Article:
Build a Low Cost, Scrolling LED Display for Your Arduino Microprocessor.





Introduction: Build a Low Cost, Scrolling LED Display for Your Arduino Microprocessor.

The Arduino Microcomputer system is an affordable platform to learn about microprocessing and programming. Yet Arduinos can be used for instrumentation, robotics and many automated processes.

In this series we will go through some of the basics of software and hardware interfacing and I will show you how to build this simple but effective LED matrix display system.

All you need for the LED display is 30 LEDs of any color, 6 x 390-ohm resistors, 5 x 1N4148 (or 1N914) low power diodes, some thin wires and a small piece of perfboard to hold everything. Total cost, maybe $5.00.

Step 1: Arduino?

Oh yes, you DO need an Arduino processor, which can cost from $30 to $50. Look up , BoArduino and Freeduino and pick the one that appeals to you. Software-wise, they are all compatible and virtually interchangeable.

One major consideration is the 'input interface': the means to feed programming and data to your micro. If you are just starting out, I strongly suggest one that uses the USB. With it, not only can you talk to your Micro with your regular computer (WIndows, Mac or Linux), it can, within limits, power the micro as well.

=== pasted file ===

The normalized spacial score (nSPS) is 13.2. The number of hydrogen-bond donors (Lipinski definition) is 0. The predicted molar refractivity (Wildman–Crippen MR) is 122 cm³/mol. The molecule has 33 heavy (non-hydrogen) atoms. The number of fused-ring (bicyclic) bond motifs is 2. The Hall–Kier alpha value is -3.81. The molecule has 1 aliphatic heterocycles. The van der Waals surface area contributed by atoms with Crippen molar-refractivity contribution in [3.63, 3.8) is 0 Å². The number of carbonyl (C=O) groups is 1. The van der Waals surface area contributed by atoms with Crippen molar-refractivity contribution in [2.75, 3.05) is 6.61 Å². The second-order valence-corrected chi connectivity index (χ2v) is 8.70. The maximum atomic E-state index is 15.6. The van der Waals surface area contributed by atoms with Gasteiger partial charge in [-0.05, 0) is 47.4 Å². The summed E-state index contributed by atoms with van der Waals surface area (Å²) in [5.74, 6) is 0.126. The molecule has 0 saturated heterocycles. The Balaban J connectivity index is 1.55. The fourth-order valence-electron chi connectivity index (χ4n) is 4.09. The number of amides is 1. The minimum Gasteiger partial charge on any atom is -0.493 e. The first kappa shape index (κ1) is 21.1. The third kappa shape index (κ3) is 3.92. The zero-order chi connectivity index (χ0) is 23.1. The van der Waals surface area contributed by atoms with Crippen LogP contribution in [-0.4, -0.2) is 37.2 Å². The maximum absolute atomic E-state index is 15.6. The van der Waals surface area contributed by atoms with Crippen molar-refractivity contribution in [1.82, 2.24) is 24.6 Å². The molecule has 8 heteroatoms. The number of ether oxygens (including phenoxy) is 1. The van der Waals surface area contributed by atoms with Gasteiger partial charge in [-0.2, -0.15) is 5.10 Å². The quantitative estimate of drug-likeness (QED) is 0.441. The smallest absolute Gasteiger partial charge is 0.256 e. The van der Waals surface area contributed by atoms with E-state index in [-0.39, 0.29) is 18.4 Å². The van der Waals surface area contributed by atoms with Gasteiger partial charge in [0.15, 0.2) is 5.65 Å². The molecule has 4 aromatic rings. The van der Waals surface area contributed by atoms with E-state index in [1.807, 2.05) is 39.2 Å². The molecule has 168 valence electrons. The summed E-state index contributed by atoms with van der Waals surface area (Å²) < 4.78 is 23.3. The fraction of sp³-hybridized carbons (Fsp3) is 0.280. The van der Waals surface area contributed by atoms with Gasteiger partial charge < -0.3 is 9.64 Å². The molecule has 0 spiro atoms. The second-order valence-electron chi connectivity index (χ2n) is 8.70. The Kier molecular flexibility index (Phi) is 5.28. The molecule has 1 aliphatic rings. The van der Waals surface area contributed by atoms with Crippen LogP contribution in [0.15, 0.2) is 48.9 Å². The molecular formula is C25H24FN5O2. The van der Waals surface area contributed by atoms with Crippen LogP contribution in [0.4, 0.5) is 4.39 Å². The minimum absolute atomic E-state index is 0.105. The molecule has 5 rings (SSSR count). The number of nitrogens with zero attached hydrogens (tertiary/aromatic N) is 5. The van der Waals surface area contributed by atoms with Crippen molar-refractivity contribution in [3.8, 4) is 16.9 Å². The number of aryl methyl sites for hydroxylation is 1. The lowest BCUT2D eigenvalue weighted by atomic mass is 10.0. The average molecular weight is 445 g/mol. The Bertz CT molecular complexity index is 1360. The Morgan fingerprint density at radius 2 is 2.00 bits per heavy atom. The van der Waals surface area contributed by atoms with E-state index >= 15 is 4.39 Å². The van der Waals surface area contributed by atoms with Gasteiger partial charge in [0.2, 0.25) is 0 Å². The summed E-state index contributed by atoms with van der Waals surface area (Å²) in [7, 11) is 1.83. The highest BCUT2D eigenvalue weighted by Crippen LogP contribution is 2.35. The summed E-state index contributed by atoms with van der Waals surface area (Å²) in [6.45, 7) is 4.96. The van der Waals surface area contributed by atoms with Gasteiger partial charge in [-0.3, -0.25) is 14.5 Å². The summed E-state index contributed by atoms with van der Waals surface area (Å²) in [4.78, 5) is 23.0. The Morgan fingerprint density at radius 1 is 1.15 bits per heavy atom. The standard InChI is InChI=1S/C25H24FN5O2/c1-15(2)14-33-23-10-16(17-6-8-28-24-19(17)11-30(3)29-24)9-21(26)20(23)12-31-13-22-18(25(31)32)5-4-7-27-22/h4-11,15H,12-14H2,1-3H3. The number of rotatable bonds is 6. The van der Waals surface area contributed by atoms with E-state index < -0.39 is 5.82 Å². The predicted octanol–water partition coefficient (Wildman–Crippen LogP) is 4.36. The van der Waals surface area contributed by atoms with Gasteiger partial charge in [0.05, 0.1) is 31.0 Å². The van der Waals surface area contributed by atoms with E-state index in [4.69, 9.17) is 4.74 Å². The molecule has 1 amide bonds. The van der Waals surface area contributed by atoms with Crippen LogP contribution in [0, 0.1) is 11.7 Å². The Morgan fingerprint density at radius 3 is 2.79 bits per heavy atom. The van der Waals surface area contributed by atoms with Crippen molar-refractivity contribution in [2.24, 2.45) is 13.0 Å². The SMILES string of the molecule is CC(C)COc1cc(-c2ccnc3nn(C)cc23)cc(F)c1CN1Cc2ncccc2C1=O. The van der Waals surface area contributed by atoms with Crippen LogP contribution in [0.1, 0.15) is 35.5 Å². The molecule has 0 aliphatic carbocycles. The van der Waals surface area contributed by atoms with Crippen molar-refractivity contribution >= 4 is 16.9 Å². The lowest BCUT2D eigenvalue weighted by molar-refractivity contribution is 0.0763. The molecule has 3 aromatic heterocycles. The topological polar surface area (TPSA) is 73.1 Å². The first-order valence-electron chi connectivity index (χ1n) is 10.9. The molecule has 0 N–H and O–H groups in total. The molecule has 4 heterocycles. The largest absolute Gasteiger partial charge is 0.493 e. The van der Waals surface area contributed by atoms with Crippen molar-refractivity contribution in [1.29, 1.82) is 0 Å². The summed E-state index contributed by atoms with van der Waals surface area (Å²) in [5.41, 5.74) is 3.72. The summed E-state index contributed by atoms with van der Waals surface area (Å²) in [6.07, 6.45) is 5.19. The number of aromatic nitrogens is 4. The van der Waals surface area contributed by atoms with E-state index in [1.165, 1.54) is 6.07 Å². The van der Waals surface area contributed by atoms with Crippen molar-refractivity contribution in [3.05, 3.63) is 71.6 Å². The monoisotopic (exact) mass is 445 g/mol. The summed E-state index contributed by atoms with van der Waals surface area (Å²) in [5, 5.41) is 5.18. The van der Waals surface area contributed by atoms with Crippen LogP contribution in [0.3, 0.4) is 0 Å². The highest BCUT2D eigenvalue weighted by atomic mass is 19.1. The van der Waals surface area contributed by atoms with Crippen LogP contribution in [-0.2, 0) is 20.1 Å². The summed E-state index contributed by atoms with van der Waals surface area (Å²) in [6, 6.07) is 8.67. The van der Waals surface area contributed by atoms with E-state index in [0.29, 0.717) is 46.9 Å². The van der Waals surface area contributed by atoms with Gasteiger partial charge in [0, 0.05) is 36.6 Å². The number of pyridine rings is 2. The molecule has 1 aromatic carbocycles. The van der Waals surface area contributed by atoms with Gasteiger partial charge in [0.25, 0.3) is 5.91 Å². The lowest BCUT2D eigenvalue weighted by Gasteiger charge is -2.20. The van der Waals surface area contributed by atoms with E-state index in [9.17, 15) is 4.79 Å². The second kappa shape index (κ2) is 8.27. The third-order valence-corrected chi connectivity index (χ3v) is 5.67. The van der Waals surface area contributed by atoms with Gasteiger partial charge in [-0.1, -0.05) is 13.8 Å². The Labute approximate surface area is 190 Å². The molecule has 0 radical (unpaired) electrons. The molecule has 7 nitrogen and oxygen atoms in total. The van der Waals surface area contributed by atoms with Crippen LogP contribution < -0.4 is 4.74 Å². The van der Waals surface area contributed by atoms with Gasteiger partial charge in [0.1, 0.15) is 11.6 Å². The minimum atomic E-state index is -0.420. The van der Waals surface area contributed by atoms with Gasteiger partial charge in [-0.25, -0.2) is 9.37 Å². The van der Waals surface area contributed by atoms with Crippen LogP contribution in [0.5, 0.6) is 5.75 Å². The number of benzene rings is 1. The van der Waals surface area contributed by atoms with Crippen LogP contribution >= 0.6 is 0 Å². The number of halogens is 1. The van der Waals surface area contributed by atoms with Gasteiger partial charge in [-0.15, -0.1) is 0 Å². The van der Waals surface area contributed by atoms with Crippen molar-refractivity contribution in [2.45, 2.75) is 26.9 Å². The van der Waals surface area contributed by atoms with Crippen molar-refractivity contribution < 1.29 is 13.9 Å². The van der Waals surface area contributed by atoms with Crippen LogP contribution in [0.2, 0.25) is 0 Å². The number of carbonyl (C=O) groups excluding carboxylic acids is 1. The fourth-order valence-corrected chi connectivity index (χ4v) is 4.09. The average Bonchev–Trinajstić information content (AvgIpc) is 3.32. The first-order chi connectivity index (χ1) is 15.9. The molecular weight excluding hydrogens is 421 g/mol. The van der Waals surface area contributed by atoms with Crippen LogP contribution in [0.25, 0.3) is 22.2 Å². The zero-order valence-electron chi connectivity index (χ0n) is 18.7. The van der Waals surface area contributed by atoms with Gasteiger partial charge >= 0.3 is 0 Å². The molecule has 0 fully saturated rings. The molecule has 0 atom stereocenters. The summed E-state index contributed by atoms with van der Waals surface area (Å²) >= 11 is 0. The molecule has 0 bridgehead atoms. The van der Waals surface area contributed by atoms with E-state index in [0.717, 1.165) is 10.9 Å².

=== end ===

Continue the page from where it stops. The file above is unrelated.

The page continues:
One of the newest member of the Arduino family is the 'Nano', shown here trying to say "HELLO" on the LED panel. It's got everything on a 2" x 1" (5 x 3 cm) package, and has its own USB connection.

The Arduino is an entire developmental system that can interface to the real world: lights, sound, motion and can be connected to sensors that can 'feel' them.

Best of all, the Arduino Foundation is 'open' - all its software is free, and you are encouraged to share and develop your own.

Step 2: The LED Matrix Panel, or LMP

The LMP is 6-columns across by 5-rows down, totalling 30 LEDs. The size is chosen because this size Matrix is the smallest that can be used to display the English alphabet, and wide enough to be used for scrolling messages. It is also the largest matrix that can be built using ONLY the available output pins on 1 side of the Arduino package.

Technically: the columns are controlled by digital pins 2 through 7 (PORTD), while the rows use pins 8 through 12. This form of matrix addressing means that only ONE LED can be lit at any time, but allows us to control 30 LEDs individually without needing expensive multiplexing and addressing hardware.

Before we get to the actual construction, take a look at this youtube video to see some of the display functions that we can use the panel for.

Step 3: Begin Assembly

Although it is possible (and tempting) to use LEDs of different colors, it is recommended you stay with ones with similar voltages: reds, ambers, and greens are in the 2v range, while blue, purple and whites are 3v or more. This avoids the problem with grossly varying brightnesses.